"Don't click on my profile. Don't send me friend requests. Don't read my debates. There are many interesting people on DDO. Find one of them. Go find someone exciting and loquacious. Go click on their profile. Go send them friend requests. Go read their debates. Leave me alone." -Tophatdoc
Jonbonbon
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12/4/2013 11:29:22 AM
Posted: 3 years ago
Why do you think "they're" should be spelled "their"?
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Tophatdoc
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12/4/2013 5:36:37 PM
Posted: 3 years ago
At 12/4/2013 11:29:22 AM, Jonbonbon wrote:
Why do you think "they're" should be spelled "their"?

Wow, I was waiting for someone to say that. I realized it a second after I posted it. Don't be trolling.
"Don't click on my profile. Don't send me friend requests. Don't read my debates. There are many interesting people on DDO. Find one of them. Go find someone exciting and loquacious. Go click on their profile. Go send them friend requests. Go read their debates. Leave me alone." -Tophatdoc
JackFritschy
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12/4/2013 6:45:55 PM
Posted: 3 years ago
The thing is a massive rebranding scheme by liberals. Liberal means supporting change. Thomas jeffersion wanted to create a egalitarian republic. This ment he was liberal. After the freemarket republic was made, people who supported big government called themselves liberals for going against the status qou. This makes them seem like the party of the people.
Citrakayah
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12/5/2013 8:41:40 AM
Posted: 3 years ago
At 12/4/2013 6:45:55 PM, JackFritschy wrote:
The thing is a massive rebranding scheme by liberals. Liberal means supporting change. Thomas jeffersion wanted to create a egalitarian republic. This ment he was liberal. After the freemarket republic was made, people who supported big government called themselves liberals for going against the status qou. This makes them seem like the party of the people.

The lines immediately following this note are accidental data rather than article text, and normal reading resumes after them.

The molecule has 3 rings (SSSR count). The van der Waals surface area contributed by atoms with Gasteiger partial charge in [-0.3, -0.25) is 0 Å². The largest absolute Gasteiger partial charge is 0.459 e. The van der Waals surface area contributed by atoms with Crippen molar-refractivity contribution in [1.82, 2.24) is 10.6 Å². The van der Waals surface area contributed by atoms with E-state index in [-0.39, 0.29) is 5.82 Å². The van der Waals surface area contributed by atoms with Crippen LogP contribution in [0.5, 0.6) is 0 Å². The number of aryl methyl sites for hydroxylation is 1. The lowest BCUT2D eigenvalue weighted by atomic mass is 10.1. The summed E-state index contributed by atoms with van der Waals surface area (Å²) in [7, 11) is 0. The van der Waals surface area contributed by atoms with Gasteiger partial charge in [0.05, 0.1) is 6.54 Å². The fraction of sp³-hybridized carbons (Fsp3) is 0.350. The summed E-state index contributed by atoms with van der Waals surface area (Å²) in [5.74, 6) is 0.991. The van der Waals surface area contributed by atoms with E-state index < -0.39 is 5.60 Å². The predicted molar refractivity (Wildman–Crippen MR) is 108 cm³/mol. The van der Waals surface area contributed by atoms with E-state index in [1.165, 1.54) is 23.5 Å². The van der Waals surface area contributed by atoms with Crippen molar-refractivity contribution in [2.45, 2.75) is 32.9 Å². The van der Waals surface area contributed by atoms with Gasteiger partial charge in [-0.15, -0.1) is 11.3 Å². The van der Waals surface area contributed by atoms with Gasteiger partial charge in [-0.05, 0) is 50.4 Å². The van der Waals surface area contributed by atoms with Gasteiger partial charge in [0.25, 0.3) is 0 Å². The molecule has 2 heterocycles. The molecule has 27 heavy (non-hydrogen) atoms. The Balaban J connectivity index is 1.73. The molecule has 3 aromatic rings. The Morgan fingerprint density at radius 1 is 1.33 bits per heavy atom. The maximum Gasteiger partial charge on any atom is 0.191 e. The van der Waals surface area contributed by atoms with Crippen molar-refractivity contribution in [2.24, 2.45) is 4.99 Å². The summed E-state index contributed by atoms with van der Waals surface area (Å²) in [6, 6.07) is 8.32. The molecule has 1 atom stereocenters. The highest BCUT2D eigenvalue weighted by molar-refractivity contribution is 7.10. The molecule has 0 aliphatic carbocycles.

Dammit, he's onto us! Someone call the Illuminati.

But seriously, modern liberalism is egalitarian--far more so than libertarianism, which finds entrenched inequality to be just fine so long as the government isn't directly causing it.
Noumena
Posts: 6,047
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12/5/2013 3:44:10 PM
Posted: 3 years ago
Hey Geo, remember when Rothbard openly associated and supported the Marcusian 'New Left'?
: At 5/13/2014 7:05:20 PM, Crescendo wrote:
: The difference is that the gay movement is currently pushing their will on Churches, as shown in the link to gay marriage in Denmark. Meanwhile, the Inquisition ended several centuries ago.
GeoLaureate8
Posts: 12,252
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12/5/2013 10:18:44 PM
Posted: 3 years ago
At 12/5/2013 3:44:10 PM, Noumena wrote:
Hey Geo, remember when Rothbard openly associated and supported the Marcusian 'New Left'?

http://www.lewrockwell.com...

And let me note, I openly support Dennis Kucinich, Ralph Nader, and Noam Chomsky but you'll still find me ultimately aligning myself with and voting Republican.
"We must raise the standard of the Old, free, decentralized, and strictly limited Republic."
-- Murray Rothbard

"The worst thing that can happen to a good cause is, not to be skillfully attacked, but to be ineptly defended."